Some may feel that I’m making this decision out of fear, and they would be right. Fear of him getting this virus and his body not being able to handle it. Fear of him having to be put on a respirator again, or worse, an Extracorporeal membrane oxygenation (EMCO) machine. An ECMO machine, in case you have never heard of it, is a bypass machine that is a last-ditch effort to save someone’s life. He’s already been on one, and I don’t care to see him on one ever again. He also regresses every time he goes through a serious illness, and it can take weeks or months to gain back what has been lost.

If I’m totally honest, this decision is selfish on my part. I’m doing it to save my sanity.

Chronic lung disease and just the everyday life of parenting children with special needs comes with a lot of worry and anxiety. I don’t need to add any more to my list.

I’m also not convinced he will be kept safe enough. All the personal protection equipment and sanitary precautions the school has won’t keep other parents from bringing their sick children to school, and by the time it’s discovered that the kid is sick, they’ve already exposed everyone around them. And with exposure comes quarantine and school closures. Even if he was lucky enough to not be exposed, those types of disruptions would be detrimental.

I’m sure many others are grappling with the same choices.

As much as I want to go back to the way things were, this new abnormal is here to stay for some time. Until we know more about COVID-19, or there is a universally accepted treatment or prevention, I’ll put on my homeschool teacher hat, drink copious amounts of coffee to get me through the day as usual, and face this as we do will all the hard things that come our way- head-on!


My Sons Joy is Not Reduced by His Disabilities

As I look at my beautiful, perfect little human smiling happily while listening to the birds, enjoying how the grass feels on his bare feet, it is very clear that he is thoroughly enjoying life.

Yes, he has severe visual impairment, is tube fed and has a life-limiting level of epilepsy; but he also finds the same joys in life that I do. He makes the best of every moment.

It doesn’t happen so often these days, but when he was younger it wasn’t uncommon that we’d be out and about, and there would be sympathetic glances, comments of ‘it’s a shame isn’t it’, or ‘poor little lad’. Trust me, there has been more than enough grief in this household at how unfair life has been to my boy.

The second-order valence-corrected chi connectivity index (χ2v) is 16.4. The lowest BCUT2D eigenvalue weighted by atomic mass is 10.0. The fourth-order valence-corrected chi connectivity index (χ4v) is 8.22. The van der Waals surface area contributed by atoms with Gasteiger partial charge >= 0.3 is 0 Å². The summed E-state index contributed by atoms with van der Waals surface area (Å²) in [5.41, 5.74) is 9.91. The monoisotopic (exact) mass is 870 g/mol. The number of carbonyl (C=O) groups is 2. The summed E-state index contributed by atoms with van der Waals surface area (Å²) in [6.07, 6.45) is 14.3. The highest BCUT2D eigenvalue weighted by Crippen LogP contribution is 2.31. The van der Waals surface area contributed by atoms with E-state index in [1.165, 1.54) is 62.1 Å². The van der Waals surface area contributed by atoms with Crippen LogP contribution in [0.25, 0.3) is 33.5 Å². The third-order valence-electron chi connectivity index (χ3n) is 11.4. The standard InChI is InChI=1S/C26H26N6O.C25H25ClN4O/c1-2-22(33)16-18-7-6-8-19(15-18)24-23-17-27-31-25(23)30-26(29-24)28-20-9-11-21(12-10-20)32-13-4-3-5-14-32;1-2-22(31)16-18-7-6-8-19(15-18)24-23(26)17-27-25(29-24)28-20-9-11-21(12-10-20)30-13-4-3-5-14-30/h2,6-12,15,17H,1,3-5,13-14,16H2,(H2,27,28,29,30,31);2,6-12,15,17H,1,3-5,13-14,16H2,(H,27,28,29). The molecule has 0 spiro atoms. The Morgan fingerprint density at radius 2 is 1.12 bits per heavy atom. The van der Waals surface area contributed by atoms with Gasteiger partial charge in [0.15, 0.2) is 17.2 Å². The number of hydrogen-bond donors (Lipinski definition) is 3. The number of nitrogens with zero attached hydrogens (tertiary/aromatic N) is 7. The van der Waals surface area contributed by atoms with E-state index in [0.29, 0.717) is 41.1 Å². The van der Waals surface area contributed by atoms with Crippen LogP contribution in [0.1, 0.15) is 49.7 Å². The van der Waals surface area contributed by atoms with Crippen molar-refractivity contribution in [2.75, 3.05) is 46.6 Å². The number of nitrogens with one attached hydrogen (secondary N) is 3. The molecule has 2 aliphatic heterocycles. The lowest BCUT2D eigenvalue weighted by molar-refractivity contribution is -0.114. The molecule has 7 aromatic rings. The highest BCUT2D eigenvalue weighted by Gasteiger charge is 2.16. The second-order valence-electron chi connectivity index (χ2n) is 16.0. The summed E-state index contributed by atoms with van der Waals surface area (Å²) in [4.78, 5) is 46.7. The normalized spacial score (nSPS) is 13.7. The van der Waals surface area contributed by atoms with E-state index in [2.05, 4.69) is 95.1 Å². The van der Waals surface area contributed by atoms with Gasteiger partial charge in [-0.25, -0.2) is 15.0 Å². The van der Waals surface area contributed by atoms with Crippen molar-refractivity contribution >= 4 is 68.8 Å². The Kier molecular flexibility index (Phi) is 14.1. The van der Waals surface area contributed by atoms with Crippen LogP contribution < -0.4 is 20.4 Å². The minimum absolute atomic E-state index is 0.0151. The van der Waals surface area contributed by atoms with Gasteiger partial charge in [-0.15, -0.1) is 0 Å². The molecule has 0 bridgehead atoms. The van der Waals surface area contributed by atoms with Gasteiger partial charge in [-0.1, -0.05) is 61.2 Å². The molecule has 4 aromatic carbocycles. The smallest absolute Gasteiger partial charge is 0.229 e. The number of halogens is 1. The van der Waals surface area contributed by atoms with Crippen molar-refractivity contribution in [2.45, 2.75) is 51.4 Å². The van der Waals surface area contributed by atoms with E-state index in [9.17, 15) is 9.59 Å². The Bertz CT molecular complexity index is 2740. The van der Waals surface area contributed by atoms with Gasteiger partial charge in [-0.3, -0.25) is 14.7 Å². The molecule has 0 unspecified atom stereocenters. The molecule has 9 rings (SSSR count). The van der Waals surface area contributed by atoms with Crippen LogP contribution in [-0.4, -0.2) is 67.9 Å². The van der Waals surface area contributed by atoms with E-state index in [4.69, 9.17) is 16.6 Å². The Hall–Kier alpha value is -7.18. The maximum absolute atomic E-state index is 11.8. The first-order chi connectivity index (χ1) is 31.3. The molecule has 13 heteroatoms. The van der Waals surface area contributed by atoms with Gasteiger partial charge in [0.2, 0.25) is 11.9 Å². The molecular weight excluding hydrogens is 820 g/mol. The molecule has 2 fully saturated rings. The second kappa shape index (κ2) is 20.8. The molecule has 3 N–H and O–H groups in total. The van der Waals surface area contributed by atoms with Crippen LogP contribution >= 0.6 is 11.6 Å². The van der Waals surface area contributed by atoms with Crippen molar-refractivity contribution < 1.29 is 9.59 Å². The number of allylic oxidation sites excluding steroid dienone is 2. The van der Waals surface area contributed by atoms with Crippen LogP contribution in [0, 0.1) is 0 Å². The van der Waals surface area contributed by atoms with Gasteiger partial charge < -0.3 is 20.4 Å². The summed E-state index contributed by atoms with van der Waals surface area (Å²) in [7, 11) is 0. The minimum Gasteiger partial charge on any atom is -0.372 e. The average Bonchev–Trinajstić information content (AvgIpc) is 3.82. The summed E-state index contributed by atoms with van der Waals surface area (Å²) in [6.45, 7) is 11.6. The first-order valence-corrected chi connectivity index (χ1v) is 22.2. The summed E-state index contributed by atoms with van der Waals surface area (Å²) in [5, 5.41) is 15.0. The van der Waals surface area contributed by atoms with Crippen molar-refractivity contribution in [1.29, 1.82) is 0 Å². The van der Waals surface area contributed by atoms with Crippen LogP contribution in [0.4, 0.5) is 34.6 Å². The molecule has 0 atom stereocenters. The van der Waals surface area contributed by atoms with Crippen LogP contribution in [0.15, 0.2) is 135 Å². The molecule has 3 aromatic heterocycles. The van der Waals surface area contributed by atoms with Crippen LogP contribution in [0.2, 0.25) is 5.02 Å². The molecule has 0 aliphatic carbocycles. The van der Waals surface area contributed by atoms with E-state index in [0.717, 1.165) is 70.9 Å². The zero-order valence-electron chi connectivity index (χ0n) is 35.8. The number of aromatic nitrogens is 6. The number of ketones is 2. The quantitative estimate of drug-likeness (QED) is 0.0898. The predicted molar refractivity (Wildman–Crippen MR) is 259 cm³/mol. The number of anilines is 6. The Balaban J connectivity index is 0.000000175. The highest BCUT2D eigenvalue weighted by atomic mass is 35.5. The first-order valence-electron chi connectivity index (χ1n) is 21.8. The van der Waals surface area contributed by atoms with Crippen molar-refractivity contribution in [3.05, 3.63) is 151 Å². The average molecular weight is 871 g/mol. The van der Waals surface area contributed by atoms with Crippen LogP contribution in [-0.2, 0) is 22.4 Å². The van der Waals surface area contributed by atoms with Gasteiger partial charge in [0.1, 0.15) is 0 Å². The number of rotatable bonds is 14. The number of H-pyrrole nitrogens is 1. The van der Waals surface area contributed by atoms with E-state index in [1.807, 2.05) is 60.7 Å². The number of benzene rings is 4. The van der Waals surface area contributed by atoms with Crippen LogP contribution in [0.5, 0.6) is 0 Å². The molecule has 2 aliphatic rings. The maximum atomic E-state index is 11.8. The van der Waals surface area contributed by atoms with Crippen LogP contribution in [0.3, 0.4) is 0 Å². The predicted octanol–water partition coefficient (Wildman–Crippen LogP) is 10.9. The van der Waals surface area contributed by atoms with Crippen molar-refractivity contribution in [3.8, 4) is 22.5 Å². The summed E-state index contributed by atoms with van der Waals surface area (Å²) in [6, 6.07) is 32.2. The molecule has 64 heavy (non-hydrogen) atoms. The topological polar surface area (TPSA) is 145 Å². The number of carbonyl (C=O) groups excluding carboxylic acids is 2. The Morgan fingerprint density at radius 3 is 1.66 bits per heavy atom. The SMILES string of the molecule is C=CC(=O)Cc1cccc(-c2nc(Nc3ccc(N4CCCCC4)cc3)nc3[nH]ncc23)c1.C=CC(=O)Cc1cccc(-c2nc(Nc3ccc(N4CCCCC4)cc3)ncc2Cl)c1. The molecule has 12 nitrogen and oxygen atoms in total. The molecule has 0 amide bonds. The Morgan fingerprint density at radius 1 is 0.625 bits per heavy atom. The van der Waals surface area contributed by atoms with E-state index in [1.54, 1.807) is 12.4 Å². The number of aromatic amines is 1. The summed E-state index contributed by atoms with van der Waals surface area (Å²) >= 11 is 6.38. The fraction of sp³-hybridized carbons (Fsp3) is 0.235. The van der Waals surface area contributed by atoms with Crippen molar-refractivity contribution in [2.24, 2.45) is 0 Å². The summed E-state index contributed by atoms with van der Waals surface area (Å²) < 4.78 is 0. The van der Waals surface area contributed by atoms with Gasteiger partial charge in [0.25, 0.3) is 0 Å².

You know what though? He really doesn’t let his disabilities get in the way of him enjoying every single moment of this life. He is who he is, and his happiness and love of life brightens the lives of everyone who knows him.

My son has forced me to examine my own attitude to life and to what matters.

I’ve learnt from him that it doesn’t matter if I don’t finish something at the first attempt. Doing as much as I can in one go is enough, as long as I go back and finish it once I can. Its perfectly acceptable to have an off day, sometimes resting is the best thing to do, but that does not mean you can’t still be happy.

If you spend any length of time with my boy you WILL witness seizures, they are a fact of life. You will also see how once its over and he’s had a little time to recover, he’ll go straight back to being his usual happy, sunny natured little self.

Sam’s disabilities don’t detract from his enjoyment of life; and if anything they allow allow us to focus on the smaller, simpler things. Like listening to the birds, seeing seeds that we planted weeks ago grow and bloom into glorious flowers, or just going for a walk together.

Happiness doesn’t cost money, and it doesn’t need a huge gesture or experience to find – its always there, we just need to follow our beautiful children’s lead and recognise it in everything.

The One Question that Guides My Tough COVID Decisions

If you had told me a year ago that my two-year-old would have a Zoom meeting almost every day, I would have called you crazy.

But here we are in 2020, where just about nothing is too crazy anymore.

When my state began shutting down due to coronavirus, all of my son’s up to seven weekly therapy sessions switched from in-home to live video. There was certainly a learning curve, but we have all gotten used to the new normal of video chats with some of our therapist “friends” who used to come to our house.

Now that things are starting to open back up, our family, and perhaps yours too, is left with some decisions to make on whether to continue with video visits or allow some (or all) therapies back into our home (or heading back into an office, if that’s how your therapies are conducted).